The Fine Line Between Self-Acceptance and Avoidance
My entire life up until about 6 months ago, I avoided my calling. I procrastinated and made excuses. I knew I was doing this, and constantly beat myself up for it, without ever changing my behavior. It was a constant cycle of avoiding using my talent (for fear of failure) and then criticizing myself for the avoidance, which would lead to more pain, which lead to even more avoidance. Yikes.
When I finally came to terms with the fact that these thoughts and behaviors were why I hadn’t moved forward toward my goals, everything changed. I vowed to “show up” at my computer every day, no matter what. I started putting myself out there, and I saw positive change.
But somewhere along the way, something became warped. I feel amazing when I am focused on writing a piece, when I have a clear goal in mind to work toward each morning. But every time I finish one, and the time comes to brainstorm again and find a new direction, I start freaking out. When I wake up in the morning and can’t immediately come up with a new idea to work with, I feel discouraged. I feel inadequate, like I am on the verge of failure.
I try to force something out, and wonder why I’m getting more frustrated, and feeling less inspired.
I realize I am working from a place of fear. Fear of failure and inadequacy. I am forcing myself to go through the motions out of fear of inaction. It’s understandable, considering inaction held me back for so long. I guess I’m afraid that even the smallest pause will ruin everything.
It’s tricky because as freelancer I am responsible for my own level of productivity. So where do I find balance between beating myself up and slipping into avoidance habits?
Suppose I am inspired and want to write, but start feeling afraid that what I write won’t be any good, so I choose to watch TV all day in order to avoid failing. At the end of the day I feel disappointed because I know I was avoiding.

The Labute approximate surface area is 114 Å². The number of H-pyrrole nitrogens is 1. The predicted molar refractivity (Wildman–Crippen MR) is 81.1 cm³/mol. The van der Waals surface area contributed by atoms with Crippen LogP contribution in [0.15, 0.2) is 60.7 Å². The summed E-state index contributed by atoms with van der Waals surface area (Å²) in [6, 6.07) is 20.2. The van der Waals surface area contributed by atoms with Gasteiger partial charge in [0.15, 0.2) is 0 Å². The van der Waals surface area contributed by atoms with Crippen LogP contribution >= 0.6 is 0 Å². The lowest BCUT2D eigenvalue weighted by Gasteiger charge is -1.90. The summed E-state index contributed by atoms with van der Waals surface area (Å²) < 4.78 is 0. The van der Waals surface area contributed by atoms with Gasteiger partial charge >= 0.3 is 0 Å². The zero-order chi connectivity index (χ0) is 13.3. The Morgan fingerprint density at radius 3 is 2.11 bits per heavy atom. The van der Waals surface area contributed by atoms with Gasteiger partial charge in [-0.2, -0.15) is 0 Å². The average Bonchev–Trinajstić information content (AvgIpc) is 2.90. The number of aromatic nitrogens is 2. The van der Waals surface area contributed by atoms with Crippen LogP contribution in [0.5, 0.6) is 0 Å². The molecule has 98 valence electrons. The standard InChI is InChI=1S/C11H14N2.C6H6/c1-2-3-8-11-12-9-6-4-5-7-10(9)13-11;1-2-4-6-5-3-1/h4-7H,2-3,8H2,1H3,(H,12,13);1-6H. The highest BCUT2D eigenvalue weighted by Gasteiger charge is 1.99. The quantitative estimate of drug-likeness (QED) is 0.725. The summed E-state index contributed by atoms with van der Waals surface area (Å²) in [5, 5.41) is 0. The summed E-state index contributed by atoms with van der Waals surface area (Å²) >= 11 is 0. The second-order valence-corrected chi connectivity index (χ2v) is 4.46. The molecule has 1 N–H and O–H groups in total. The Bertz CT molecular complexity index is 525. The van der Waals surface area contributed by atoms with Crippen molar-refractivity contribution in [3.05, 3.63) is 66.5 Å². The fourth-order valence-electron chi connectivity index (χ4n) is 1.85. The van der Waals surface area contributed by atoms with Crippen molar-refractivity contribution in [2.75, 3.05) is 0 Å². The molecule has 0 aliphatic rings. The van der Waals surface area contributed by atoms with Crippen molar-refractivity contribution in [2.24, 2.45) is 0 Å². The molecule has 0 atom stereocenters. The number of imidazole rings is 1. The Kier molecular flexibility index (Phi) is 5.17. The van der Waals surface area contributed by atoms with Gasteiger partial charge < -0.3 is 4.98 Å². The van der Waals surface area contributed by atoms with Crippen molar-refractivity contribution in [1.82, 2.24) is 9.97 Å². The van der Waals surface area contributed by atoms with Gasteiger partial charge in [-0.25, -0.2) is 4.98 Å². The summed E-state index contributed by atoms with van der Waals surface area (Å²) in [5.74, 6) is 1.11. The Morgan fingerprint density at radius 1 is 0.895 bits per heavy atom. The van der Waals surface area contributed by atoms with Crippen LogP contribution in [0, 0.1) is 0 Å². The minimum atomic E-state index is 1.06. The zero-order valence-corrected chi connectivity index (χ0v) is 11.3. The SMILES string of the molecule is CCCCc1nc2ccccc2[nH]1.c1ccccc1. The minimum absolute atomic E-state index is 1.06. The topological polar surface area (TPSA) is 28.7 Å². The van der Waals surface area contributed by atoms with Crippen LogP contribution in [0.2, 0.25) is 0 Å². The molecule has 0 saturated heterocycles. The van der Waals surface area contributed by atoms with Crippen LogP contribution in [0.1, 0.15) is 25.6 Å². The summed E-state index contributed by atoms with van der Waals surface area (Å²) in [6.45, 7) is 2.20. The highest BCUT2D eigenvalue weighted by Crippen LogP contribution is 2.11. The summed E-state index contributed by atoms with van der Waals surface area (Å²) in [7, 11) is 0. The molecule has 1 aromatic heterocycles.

I could say to myself,
“Well, I did nothing but watch TV all day today, and I completely accept that.”
Or I could say:
“I did nothing but watch TV all day, I am such a lazy piece of shit!”
Both sentences are rooted in fear. The first is lying to myself–telling myself it’s okay to avoid—life is hard, after all.
The second is beating myself up and causing more pain and anxiety.
But what if there was a more balanced option? Better yet, a more loving one?
“Well, I did nothing but watch TV today. There is nothing I can do to change that, but I would like to be more productive in the future so that I can move forward toward my goals. I want to do this, because I know being more focused will help me achieve more happiness in the long run.”
Here, I am noticing the behavior of watching TV, and also noting that it could be a form of avoidance. I am accepting it, in a sense that I acknowledge that it happened, but I am not beating myself up over it. I am gently willing myself to move forward, out of love for myself and for writing, rather than fear of failure or inadequacy.
The difference lies in what I allow to motivate me—fear, or love.
When I connect with the love I have for myself, and let that self-love be my motivation rather than fear and self-loathing, I can move forward joyfully.
When I let go of the illusion that I can control every aspect of my success, I can rest in the faith that my gift will reach those who need inspiration.
My creativity can flow freely and genuinely.
This isn’t to say I shouldn’t work as hard as I can at my craft. But I should gently will myself forward, lovingly—not forcefully, and not from a place of fear or jealousy of others.
Fear will still come, of course. But I must continually remind myself of why I started writing in the first place:
Love for my craft.
Love for myself.
Love for the world.